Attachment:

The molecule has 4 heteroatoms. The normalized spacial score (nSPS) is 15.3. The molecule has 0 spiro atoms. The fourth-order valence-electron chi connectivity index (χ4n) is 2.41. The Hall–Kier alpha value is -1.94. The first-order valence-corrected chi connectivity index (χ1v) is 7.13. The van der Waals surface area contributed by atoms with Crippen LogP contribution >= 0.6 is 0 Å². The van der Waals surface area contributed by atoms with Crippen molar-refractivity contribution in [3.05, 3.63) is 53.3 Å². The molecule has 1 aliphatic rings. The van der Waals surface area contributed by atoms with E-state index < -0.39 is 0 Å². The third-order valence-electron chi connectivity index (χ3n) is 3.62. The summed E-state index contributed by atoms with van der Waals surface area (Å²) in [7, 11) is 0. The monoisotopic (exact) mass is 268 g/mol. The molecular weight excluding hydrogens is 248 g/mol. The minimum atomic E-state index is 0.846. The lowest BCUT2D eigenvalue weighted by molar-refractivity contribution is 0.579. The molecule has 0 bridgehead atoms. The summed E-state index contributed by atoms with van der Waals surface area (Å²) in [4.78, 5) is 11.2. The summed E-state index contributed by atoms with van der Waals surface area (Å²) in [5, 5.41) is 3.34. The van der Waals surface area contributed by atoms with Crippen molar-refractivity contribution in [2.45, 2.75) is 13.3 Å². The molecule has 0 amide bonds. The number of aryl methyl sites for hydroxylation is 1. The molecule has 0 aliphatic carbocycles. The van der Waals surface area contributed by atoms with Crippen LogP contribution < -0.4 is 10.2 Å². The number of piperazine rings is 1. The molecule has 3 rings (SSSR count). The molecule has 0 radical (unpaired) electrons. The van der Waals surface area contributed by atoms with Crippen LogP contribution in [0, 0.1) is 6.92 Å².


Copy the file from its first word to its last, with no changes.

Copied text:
The molecule has 4 heteroatoms. The normalized spacial score (nSPS) is 15.3. The molecule has 0 spiro atoms. The fourth-order valence-electron chi connectivity index (χ4n) is 2.41. The Hall–Kier alpha value is -1.94. The first-order valence-corrected chi connectivity index (χ1v) is 7.13. The van der Waals surface area contributed by atoms with Crippen LogP contribution >= 0.6 is 0 Å². The van der Waals surface area contributed by atoms with Crippen molar-refractivity contribution in [3.05, 3.63) is 53.3 Å². The molecule has 1 aliphatic rings. The van der Waals surface area contributed by atoms with E-state index < -0.39 is 0 Å². The third-order valence-electron chi connectivity index (χ3n) is 3.62. The summed E-state index contributed by atoms with van der Waals surface area (Å²) in [7, 11) is 0. The monoisotopic (exact) mass is 268 g/mol. The molecular weight excluding hydrogens is 248 g/mol. The minimum atomic E-state index is 0.846. The lowest BCUT2D eigenvalue weighted by molar-refractivity contribution is 0.579. The molecule has 0 bridgehead atoms. The summed E-state index contributed by atoms with van der Waals surface area (Å²) in [4.78, 5) is 11.2. The summed E-state index contributed by atoms with van der Waals surface area (Å²) in [5, 5.41) is 3.34. The van der Waals surface area contributed by atoms with Crippen molar-refractivity contribution in [2.45, 2.75) is 13.3 Å². The molecule has 0 amide bonds. The number of aryl methyl sites for hydroxylation is 1. The molecule has 0 aliphatic carbocycles. The van der Waals surface area contributed by atoms with Crippen LogP contribution < -0.4 is 10.2 Å². The number of piperazine rings is 1. The molecule has 3 rings (SSSR count). The molecule has 0 radical (unpaired) electrons. The van der Waals surface area contributed by atoms with Crippen LogP contribution in [0, 0.1) is 6.92 Å².